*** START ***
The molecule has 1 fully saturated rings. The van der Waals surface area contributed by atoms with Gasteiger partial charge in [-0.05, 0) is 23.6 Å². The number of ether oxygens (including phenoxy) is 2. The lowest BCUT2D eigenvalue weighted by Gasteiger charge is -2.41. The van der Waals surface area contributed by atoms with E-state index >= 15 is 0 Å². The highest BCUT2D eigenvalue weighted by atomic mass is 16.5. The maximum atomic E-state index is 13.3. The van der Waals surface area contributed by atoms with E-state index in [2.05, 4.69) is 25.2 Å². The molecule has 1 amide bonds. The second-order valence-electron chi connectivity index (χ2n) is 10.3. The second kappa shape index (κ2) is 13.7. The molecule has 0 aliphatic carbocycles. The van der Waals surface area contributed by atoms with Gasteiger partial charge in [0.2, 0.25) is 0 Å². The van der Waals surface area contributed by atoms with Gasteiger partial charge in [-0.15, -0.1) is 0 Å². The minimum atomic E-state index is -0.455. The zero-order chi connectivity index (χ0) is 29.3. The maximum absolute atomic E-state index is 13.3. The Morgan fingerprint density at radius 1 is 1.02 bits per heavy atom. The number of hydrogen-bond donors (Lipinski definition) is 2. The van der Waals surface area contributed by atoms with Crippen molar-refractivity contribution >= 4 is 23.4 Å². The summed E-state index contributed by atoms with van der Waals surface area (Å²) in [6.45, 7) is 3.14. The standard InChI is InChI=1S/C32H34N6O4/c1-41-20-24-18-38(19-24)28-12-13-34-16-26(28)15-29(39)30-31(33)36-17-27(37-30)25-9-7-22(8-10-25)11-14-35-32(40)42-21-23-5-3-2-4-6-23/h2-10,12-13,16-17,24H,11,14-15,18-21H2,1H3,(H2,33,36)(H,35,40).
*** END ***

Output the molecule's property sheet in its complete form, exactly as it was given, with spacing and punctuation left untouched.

The molecule has 1 fully saturated rings. The van der Waals surface area contributed by atoms with Gasteiger partial charge in [-0.05, 0) is 23.6 Å². The number of ether oxygens (including phenoxy) is 2. The lowest BCUT2D eigenvalue weighted by Gasteiger charge is -2.41. The van der Waals surface area contributed by atoms with E-state index >= 15 is 0 Å². The highest BCUT2D eigenvalue weighted by atomic mass is 16.5. The maximum atomic E-state index is 13.3. The van der Waals surface area contributed by atoms with E-state index in [2.05, 4.69) is 25.2 Å². The molecule has 1 amide bonds. The second-order valence-electron chi connectivity index (χ2n) is 10.3. The second kappa shape index (κ2) is 13.7. The molecule has 0 aliphatic carbocycles. The van der Waals surface area contributed by atoms with Gasteiger partial charge in [0.2, 0.25) is 0 Å². The van der Waals surface area contributed by atoms with Gasteiger partial charge in [-0.15, -0.1) is 0 Å². The minimum atomic E-state index is -0.455. The zero-order chi connectivity index (χ0) is 29.3. The maximum absolute atomic E-state index is 13.3. The Morgan fingerprint density at radius 1 is 1.02 bits per heavy atom. The number of hydrogen-bond donors (Lipinski definition) is 2. The van der Waals surface area contributed by atoms with Crippen molar-refractivity contribution >= 4 is 23.4 Å². The summed E-state index contributed by atoms with van der Waals surface area (Å²) in [6.45, 7) is 3.14. The standard InChI is InChI=1S/C32H34N6O4/c1-41-20-24-18-38(19-24)28-12-13-34-16-26(28)15-29(39)30-31(33)36-17-27(37-30)25-9-7-22(8-10-25)11-14-35-32(40)42-21-23-5-3-2-4-6-23/h2-10,12-13,16-17,24H,11,14-15,18-21H2,1H3,(H2,33,36)(H,35,40).